[October 27, 2020] Our society is unnecessarily complex and, in response, our humanness is in search of something. We search for those things which we are assured we cannot live without. This is equally true in business and can be equally harmful. If you want to improve your organization’s performance your life, your leadership, and your business model, one way is to take a minimalist leadership approach.
Clearing out Clutter
It is always efficient to clear clutter from your life no matter where you do it. It can be a cupboard, a desk, a computer, or even in your brain. The same result will ensue. You will be able to concentrate on the essentials once and possibly retrieve some useful treasures which have been hidden underneath.
If you are running your own business you need to be a leader. Being a leader means knowing when to take risks and when to hold off. Risks may be big financial risks or small every day ones but if you shirk them, your life and business will suffer. Discussing them endlessly is a bit like keeping clutter. You go round and round without getting anywhere. Take a deep breath and do it. Otherwise tear up the papers or put them through the shredder, chapter closed.
Leading by Example
Doing so is vital. If you spend half your day looking at social media, personal email or playing war games online, you cannot expect your employees not to follow suit. If there is a big match on TV, consider closing early and letting everyone go home to watch it rather than have them working at half pace and possibly making mistakes. You will have a happier crew in the morning.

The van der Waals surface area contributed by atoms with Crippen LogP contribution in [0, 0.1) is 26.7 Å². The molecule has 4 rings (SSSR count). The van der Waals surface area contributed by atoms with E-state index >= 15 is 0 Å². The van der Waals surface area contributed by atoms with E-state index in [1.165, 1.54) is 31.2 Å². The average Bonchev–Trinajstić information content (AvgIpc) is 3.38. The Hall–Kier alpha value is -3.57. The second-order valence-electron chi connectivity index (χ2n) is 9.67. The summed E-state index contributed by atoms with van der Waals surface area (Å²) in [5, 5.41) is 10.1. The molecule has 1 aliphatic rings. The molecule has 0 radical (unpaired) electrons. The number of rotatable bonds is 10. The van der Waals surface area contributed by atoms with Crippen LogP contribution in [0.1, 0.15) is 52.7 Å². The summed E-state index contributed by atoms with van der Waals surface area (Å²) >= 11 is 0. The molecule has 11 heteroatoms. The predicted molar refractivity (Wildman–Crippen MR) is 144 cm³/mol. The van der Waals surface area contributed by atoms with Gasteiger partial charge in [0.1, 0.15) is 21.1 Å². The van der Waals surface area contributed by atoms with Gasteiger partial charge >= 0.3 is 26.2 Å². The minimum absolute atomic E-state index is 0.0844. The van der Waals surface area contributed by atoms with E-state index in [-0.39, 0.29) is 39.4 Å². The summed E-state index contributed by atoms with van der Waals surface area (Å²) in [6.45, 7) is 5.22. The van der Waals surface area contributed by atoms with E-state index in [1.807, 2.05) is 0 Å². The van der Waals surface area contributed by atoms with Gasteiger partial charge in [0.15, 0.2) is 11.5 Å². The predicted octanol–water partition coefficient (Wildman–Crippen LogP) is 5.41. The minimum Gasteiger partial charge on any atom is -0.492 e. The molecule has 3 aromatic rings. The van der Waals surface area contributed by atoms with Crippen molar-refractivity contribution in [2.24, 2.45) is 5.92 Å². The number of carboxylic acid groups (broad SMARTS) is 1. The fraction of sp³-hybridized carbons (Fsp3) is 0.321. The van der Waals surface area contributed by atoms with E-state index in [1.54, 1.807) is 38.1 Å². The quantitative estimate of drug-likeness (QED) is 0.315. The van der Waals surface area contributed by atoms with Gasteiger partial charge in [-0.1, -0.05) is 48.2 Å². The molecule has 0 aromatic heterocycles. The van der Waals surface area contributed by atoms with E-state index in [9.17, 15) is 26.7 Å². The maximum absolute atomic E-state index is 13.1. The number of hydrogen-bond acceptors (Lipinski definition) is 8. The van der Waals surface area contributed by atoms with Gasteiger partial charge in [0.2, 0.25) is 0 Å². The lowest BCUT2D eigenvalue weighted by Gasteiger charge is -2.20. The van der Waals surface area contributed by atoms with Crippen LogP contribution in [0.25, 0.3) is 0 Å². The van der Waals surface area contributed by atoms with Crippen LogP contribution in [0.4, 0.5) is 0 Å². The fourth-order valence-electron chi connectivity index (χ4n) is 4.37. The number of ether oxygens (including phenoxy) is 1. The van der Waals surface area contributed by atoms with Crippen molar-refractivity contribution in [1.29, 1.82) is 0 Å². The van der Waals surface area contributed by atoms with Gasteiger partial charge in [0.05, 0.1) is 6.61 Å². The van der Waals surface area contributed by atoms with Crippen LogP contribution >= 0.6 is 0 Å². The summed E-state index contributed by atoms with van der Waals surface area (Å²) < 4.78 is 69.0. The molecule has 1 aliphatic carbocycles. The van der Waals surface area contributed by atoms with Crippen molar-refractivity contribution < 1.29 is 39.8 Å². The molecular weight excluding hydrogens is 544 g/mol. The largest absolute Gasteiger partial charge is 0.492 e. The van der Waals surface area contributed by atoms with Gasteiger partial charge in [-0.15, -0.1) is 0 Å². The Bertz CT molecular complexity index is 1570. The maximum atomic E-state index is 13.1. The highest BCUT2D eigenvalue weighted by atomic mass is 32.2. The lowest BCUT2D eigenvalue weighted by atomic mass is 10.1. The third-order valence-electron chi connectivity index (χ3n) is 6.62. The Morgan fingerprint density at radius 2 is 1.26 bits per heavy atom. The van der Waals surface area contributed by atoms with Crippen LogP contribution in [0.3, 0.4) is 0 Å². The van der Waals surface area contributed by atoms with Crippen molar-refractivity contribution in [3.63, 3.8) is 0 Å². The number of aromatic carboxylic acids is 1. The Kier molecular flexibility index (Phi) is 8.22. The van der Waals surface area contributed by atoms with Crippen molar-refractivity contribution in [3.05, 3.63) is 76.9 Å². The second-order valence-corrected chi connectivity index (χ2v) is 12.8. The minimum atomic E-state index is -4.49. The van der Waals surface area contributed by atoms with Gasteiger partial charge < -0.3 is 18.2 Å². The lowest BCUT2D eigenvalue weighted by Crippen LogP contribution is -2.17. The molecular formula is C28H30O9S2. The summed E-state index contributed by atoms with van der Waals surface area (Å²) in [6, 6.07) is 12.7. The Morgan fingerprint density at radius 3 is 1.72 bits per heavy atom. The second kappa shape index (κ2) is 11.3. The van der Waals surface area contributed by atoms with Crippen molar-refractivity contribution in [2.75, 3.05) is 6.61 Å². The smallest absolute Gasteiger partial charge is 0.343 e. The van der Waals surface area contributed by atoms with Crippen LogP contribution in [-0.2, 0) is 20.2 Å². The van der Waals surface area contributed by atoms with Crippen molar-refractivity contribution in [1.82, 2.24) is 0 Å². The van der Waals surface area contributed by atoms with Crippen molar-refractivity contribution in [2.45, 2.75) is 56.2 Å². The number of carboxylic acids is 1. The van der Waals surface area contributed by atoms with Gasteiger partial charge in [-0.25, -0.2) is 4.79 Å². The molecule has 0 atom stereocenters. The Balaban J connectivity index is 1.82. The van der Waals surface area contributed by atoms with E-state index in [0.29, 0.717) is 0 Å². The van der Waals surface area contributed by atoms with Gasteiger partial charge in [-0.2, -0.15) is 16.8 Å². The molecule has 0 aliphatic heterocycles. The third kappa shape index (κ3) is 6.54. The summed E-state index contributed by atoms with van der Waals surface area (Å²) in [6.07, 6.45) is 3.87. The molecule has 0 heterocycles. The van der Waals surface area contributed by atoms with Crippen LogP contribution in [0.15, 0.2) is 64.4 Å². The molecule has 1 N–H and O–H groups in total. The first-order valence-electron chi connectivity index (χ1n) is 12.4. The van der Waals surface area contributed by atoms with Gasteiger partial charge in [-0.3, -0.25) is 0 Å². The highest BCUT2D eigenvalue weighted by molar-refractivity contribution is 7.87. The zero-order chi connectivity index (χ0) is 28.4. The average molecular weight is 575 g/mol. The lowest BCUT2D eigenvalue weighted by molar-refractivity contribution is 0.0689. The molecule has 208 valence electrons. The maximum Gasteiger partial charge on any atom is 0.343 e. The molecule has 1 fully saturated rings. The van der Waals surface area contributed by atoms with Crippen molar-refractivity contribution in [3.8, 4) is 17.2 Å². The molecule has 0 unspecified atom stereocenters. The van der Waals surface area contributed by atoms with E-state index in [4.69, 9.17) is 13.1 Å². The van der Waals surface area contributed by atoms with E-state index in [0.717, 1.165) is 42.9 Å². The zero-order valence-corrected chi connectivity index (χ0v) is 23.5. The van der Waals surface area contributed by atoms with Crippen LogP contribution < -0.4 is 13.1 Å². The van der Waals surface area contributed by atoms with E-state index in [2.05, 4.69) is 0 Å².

Employing Necessary People
Do not think you are a superman. You may be a creative genius or a fantastic engineer but that does not mean you can fill in a tax form or work out next year’s budget or sales targets. If you cannot easily pick up the work, employ someone who can. It will save you time and money in the long run. But do not employ unnecessary people. Take time to look at what really needs doing as opposed to things that have always been done and see what you can ditch or outsource.
It is often very difficult. So many things need your attention and there can be a tendency to start half a dozen and finish none. Make a concerted effort not to start one job until the previous one is complete unless it is urgent.
As the leader, you will have to oversee everyone else’s time management and organization too. Try to ensure that each employee has fairly clear cut duties and targets. Once again, no clutter and no vague responsibilities will help to keep everything in order and up to date. If someone is ill or on leave, you should be able to find any information you want in their files or database.
The minimalist approach can undoubtedly help you to achieve what is good leadership skills. It may take a little practice. Be patient and it will soon be second nature to you.
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Good job on your article, Richard.
I agree, Richard has done a good job for us. Some basics are covered well, the logic is okay, and he makes a convincing case for the minimalist approach. 😊
Mr. Woodard, first let me say thanks for writing in Gen. Satterfield’s leadership blog. Second, you have something new overall but with some of the basics of leadership. I think what you are saying is that the best way to be a successful leader is to do your best to keep things simple. This is the old KISS principle (keep it simple stupid). Well done.
Interesting take on leadership. Yes, Richard, you’ve done something I’ve not seen before and put forward the proposition that leadership can be in a minimalist way. Something for me to think about.
A new twist. Randy, I think I agree. Now this idea should be expanded upon by someone. Maybe Richard can do so for us here in the comments forum. 👍
Yes, very interesting. I never heard of this idea to be a minimalist leader before. Good job, folks in getting me to roll this around in my head for a while.